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June Blooms in my Georgia Garden: Hydrangea arborescens

Voluptuous is the word that comes to mind every time I look at my Annabelle Hydrangeas. Huge bloom clusters can be 10 - 12 inches across and are so heavy that they weigh down the branches. The flower clusters are a pure white, and they hold up well in a vase where they can be enjoyed indoors. Annabelle is a selection of Hydrangea arborescens, native to the Eastern United States.

This smooth hydrangea, Hydrangea arborescens, is much easier to grow here in the South than the common mophead Hydrangea from Asia. Smooth Hydrangea is considerably drought tolerant. It loves the shade and grows quite happily in the dry shade of my woodland garden. Annabelle is also very cold-tolerant. Even if you live where it is too cold to grow macrophylla hydrangea, you can grow Annabelle. Hydrangea arborescens 'Annabelle' is hardy in USDA Zones 3-10.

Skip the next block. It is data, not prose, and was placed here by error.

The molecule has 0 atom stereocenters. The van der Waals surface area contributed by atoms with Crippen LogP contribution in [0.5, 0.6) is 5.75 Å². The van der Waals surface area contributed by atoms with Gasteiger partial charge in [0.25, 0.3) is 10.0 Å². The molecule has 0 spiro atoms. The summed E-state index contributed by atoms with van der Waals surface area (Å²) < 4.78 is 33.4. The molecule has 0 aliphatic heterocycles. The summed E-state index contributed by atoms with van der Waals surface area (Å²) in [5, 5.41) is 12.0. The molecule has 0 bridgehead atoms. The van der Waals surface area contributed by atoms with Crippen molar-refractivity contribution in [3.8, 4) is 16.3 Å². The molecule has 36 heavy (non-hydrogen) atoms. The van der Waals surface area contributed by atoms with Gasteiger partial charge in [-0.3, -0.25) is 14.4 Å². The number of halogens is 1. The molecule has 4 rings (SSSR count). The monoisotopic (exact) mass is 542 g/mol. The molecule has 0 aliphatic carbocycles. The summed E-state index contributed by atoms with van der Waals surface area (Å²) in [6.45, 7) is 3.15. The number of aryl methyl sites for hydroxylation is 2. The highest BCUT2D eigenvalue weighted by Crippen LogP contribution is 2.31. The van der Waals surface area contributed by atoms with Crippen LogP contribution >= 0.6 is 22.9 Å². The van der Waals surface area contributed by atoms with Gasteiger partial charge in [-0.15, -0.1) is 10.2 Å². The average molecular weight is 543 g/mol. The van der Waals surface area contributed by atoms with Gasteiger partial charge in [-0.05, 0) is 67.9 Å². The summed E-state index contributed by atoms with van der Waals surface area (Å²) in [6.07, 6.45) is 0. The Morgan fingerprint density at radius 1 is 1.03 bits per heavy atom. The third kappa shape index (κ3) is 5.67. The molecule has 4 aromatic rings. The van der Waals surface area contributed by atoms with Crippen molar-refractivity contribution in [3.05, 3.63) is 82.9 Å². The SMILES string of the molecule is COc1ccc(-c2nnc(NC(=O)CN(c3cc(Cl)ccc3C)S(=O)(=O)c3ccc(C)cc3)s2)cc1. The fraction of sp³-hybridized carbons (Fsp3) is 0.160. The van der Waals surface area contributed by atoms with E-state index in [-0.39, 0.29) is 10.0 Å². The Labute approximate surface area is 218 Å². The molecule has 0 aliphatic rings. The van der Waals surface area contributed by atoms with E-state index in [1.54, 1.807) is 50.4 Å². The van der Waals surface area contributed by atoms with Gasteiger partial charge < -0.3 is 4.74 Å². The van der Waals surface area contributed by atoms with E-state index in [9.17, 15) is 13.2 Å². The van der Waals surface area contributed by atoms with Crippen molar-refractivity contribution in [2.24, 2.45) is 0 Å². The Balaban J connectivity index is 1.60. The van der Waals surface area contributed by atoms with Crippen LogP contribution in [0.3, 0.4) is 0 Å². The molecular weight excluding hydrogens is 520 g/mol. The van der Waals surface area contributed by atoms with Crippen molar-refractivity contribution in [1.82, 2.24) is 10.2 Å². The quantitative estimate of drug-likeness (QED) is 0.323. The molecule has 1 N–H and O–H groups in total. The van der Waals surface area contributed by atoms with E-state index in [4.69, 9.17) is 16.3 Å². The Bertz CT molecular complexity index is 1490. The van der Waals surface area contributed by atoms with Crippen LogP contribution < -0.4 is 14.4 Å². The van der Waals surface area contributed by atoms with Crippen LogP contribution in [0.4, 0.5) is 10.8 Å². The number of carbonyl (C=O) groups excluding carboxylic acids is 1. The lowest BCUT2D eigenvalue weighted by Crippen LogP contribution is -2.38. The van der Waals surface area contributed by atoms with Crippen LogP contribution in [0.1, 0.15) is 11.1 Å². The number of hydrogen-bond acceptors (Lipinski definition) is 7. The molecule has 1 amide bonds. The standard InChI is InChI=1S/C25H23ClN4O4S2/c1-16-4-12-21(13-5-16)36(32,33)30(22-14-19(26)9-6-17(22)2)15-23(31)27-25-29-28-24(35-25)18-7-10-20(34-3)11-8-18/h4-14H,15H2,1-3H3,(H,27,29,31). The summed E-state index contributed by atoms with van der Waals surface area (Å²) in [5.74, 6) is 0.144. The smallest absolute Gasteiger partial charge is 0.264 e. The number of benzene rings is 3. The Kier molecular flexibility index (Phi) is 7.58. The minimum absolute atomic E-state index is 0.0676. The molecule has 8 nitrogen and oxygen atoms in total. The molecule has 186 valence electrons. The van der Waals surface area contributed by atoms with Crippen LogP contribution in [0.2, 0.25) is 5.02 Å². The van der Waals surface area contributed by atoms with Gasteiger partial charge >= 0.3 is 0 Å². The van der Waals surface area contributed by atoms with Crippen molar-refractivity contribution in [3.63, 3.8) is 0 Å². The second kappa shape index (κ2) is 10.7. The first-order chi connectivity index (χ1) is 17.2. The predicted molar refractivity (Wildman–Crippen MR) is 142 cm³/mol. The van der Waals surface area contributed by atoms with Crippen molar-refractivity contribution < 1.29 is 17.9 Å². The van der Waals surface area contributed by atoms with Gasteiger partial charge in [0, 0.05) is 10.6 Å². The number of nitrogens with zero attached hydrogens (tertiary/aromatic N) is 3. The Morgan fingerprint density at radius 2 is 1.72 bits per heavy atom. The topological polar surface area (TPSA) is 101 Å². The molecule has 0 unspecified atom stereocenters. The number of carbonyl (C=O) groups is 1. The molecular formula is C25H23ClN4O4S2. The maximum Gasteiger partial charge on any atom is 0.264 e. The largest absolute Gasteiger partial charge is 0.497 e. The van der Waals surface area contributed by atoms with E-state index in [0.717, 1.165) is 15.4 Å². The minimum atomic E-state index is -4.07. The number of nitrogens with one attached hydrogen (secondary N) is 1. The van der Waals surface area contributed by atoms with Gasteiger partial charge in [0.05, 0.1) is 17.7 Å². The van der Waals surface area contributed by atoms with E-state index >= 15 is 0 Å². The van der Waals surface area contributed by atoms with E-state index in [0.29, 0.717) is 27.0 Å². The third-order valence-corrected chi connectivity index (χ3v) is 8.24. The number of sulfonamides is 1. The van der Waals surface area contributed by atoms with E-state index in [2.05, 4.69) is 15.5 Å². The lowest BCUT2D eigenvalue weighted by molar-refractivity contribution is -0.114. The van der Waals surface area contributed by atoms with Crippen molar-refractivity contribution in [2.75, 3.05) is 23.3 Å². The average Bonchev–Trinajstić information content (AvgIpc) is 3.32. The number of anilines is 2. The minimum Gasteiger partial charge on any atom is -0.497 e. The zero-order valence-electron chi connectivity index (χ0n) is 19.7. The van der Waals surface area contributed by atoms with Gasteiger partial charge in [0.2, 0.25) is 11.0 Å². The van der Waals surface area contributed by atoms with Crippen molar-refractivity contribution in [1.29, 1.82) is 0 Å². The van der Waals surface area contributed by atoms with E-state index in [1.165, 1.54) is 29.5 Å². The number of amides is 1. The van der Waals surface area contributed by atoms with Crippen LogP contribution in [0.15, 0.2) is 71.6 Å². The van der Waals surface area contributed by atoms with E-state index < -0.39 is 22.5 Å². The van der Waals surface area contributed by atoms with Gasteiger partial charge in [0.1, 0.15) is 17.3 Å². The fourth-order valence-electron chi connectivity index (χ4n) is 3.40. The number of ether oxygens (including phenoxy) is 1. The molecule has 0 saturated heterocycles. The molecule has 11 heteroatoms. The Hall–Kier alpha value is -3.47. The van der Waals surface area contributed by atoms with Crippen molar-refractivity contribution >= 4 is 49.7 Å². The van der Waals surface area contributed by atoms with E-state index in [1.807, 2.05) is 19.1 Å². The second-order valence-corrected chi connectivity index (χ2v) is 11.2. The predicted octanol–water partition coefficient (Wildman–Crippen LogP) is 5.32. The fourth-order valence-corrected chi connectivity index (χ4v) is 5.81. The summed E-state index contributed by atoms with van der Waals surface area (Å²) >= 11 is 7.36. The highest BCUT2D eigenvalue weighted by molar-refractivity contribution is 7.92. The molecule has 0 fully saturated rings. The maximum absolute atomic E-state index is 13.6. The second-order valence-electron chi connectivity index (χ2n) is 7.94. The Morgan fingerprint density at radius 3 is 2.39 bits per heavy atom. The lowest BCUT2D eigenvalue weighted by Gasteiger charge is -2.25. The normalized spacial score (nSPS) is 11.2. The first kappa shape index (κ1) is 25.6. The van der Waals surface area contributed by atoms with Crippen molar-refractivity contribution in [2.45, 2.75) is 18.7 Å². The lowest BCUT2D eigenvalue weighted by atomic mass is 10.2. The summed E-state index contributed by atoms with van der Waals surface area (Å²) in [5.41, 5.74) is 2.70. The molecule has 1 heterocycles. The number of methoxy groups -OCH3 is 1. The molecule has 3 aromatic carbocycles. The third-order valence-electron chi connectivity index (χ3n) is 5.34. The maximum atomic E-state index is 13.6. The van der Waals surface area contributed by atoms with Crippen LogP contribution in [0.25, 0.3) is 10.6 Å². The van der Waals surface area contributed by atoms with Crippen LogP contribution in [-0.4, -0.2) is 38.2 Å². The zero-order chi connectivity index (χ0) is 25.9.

Unlike the common mophead hydrangea, Annabelle will bloom every year, even if pruned in Winter or if we have a late frost. You see, Annabelle blooms on new growth, whereas macrophyllas bloom on last season's growth.  Also, since Annabelle Hydrangea blooms on new growth, unlike most other hydrangeas, this one will rebloom again in late summer if spent blooms are removed.

I enjoy cutting Annabelle blooms to take inside. The large flower clusters hold up well in a vase.

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